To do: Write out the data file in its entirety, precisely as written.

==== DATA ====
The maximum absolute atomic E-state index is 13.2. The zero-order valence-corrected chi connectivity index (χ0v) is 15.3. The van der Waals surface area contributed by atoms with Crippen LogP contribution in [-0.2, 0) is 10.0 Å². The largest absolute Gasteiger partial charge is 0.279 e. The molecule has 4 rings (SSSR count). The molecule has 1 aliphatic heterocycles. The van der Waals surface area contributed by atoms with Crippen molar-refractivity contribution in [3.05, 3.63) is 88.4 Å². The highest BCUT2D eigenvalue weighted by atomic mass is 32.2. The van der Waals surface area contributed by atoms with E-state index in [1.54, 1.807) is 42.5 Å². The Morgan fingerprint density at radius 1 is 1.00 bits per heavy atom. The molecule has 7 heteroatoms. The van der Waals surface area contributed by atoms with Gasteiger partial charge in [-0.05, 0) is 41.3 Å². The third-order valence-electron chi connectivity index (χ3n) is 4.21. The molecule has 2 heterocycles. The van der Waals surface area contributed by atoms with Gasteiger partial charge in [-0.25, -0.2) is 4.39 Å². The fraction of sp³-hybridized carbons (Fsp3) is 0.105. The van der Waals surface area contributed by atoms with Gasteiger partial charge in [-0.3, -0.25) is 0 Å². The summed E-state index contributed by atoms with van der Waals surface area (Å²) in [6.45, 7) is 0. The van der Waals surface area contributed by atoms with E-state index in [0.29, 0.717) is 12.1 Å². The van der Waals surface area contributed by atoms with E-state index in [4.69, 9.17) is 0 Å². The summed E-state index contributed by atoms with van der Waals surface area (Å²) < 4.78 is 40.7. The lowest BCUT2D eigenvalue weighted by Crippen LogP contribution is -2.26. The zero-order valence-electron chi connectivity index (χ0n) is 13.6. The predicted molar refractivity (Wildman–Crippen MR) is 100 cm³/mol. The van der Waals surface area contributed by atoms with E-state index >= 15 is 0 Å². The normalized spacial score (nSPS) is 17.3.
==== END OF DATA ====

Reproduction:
The maximum absolute atomic E-state index is 13.2. The zero-order valence-corrected chi connectivity index (χ0v) is 15.3. The van der Waals surface area contributed by atoms with Crippen LogP contribution in [-0.2, 0) is 10.0 Å². The largest absolute Gasteiger partial charge is 0.279 e. The molecule has 4 rings (SSSR count). The molecule has 1 aliphatic heterocycles. The van der Waals surface area contributed by atoms with Crippen molar-refractivity contribution in [3.05, 3.63) is 88.4 Å². The highest BCUT2D eigenvalue weighted by atomic mass is 32.2. The van der Waals surface area contributed by atoms with E-state index in [1.54, 1.807) is 42.5 Å². The Morgan fingerprint density at radius 1 is 1.00 bits per heavy atom. The molecule has 7 heteroatoms. The van der Waals surface area contributed by atoms with Gasteiger partial charge in [-0.05, 0) is 41.3 Å². The third-order valence-electron chi connectivity index (χ3n) is 4.21. The molecule has 2 heterocycles. The van der Waals surface area contributed by atoms with Gasteiger partial charge in [-0.25, -0.2) is 4.39 Å². The fraction of sp³-hybridized carbons (Fsp3) is 0.105. The van der Waals surface area contributed by atoms with Gasteiger partial charge in [-0.3, -0.25) is 0 Å². The summed E-state index contributed by atoms with van der Waals surface area (Å²) in [6.45, 7) is 0. The van der Waals surface area contributed by atoms with E-state index in [0.29, 0.717) is 12.1 Å². The van der Waals surface area contributed by atoms with E-state index in [4.69, 9.17) is 0 Å². The summed E-state index contributed by atoms with van der Waals surface area (Å²) < 4.78 is 40.7. The lowest BCUT2D eigenvalue weighted by Crippen LogP contribution is -2.26. The zero-order valence-electron chi connectivity index (χ0n) is 13.6. The predicted molar refractivity (Wildman–Crippen MR) is 100 cm³/mol. The van der Waals surface area contributed by atoms with E-state index >= 15 is 0 Å². The normalized spacial score (nSPS) is 17.3.